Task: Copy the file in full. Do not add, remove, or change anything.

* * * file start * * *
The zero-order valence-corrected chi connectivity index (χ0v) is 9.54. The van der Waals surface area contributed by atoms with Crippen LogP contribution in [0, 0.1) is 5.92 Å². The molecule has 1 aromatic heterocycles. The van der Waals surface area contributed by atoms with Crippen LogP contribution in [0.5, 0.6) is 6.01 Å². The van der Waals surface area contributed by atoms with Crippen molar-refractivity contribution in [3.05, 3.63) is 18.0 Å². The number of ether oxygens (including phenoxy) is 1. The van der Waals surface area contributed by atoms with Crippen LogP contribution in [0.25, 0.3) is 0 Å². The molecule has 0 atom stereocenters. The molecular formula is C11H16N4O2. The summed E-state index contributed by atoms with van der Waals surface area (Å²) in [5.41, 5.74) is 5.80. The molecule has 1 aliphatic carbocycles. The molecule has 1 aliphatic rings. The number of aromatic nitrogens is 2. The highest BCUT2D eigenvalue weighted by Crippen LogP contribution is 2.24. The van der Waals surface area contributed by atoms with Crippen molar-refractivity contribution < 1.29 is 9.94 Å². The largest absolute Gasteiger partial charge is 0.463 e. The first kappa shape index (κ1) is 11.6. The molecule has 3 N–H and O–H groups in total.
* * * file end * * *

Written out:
The zero-order valence-corrected chi connectivity index (χ0v) is 9.54. The van der Waals surface area contributed by atoms with Crippen LogP contribution in [0, 0.1) is 5.92 Å². The molecule has 1 aromatic heterocycles. The van der Waals surface area contributed by atoms with Crippen LogP contribution in [0.5, 0.6) is 6.01 Å². The van der Waals surface area contributed by atoms with Crippen molar-refractivity contribution in [3.05, 3.63) is 18.0 Å². The number of ether oxygens (including phenoxy) is 1. The van der Waals surface area contributed by atoms with Crippen LogP contribution in [0.25, 0.3) is 0 Å². The molecule has 0 atom stereocenters. The molecular formula is C11H16N4O2. The summed E-state index contributed by atoms with van der Waals surface area (Å²) in [5.41, 5.74) is 5.80. The molecule has 1 aliphatic carbocycles. The molecule has 1 aliphatic rings. The number of aromatic nitrogens is 2. The highest BCUT2D eigenvalue weighted by Crippen LogP contribution is 2.24. The van der Waals surface area contributed by atoms with Crippen molar-refractivity contribution < 1.29 is 9.94 Å². The largest absolute Gasteiger partial charge is 0.463 e. The first kappa shape index (κ1) is 11.6. The molecule has 3 N–H and O–H groups in total.